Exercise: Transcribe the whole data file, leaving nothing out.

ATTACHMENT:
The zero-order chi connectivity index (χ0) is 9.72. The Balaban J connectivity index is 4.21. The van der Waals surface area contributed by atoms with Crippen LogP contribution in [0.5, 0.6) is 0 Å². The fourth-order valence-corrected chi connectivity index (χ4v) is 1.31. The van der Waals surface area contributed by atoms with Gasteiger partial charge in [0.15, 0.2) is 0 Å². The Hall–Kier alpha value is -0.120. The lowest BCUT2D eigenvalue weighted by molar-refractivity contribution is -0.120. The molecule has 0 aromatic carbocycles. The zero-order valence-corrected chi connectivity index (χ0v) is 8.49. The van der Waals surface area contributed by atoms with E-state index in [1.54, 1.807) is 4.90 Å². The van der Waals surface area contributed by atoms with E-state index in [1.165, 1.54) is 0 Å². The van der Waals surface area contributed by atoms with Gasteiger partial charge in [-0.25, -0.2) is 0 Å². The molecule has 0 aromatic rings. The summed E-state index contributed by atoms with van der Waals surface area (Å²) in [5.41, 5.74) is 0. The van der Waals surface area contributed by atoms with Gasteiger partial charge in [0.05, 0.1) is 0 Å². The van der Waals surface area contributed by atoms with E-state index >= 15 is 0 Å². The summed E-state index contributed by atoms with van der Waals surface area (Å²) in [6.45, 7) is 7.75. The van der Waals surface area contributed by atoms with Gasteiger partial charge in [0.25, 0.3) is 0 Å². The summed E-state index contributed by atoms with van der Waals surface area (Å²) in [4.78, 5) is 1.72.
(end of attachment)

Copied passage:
The zero-order chi connectivity index (χ0) is 9.72. The Balaban J connectivity index is 4.21. The van der Waals surface area contributed by atoms with Crippen LogP contribution in [0.5, 0.6) is 0 Å². The fourth-order valence-corrected chi connectivity index (χ4v) is 1.31. The van der Waals surface area contributed by atoms with Gasteiger partial charge in [0.15, 0.2) is 0 Å². The Hall–Kier alpha value is -0.120. The lowest BCUT2D eigenvalue weighted by molar-refractivity contribution is -0.120. The molecule has 0 aromatic carbocycles. The zero-order valence-corrected chi connectivity index (χ0v) is 8.49. The van der Waals surface area contributed by atoms with E-state index in [1.54, 1.807) is 4.90 Å². The van der Waals surface area contributed by atoms with E-state index in [1.165, 1.54) is 0 Å². The van der Waals surface area contributed by atoms with Gasteiger partial charge in [-0.25, -0.2) is 0 Å². The molecule has 0 aromatic rings. The summed E-state index contributed by atoms with van der Waals surface area (Å²) in [5.41, 5.74) is 0. The van der Waals surface area contributed by atoms with Gasteiger partial charge in [0.05, 0.1) is 0 Å². The van der Waals surface area contributed by atoms with E-state index >= 15 is 0 Å². The summed E-state index contributed by atoms with van der Waals surface area (Å²) in [6.45, 7) is 7.75. The van der Waals surface area contributed by atoms with Gasteiger partial charge in [0.25, 0.3) is 0 Å². The summed E-state index contributed by atoms with van der Waals surface area (Å²) in [4.78, 5) is 1.72.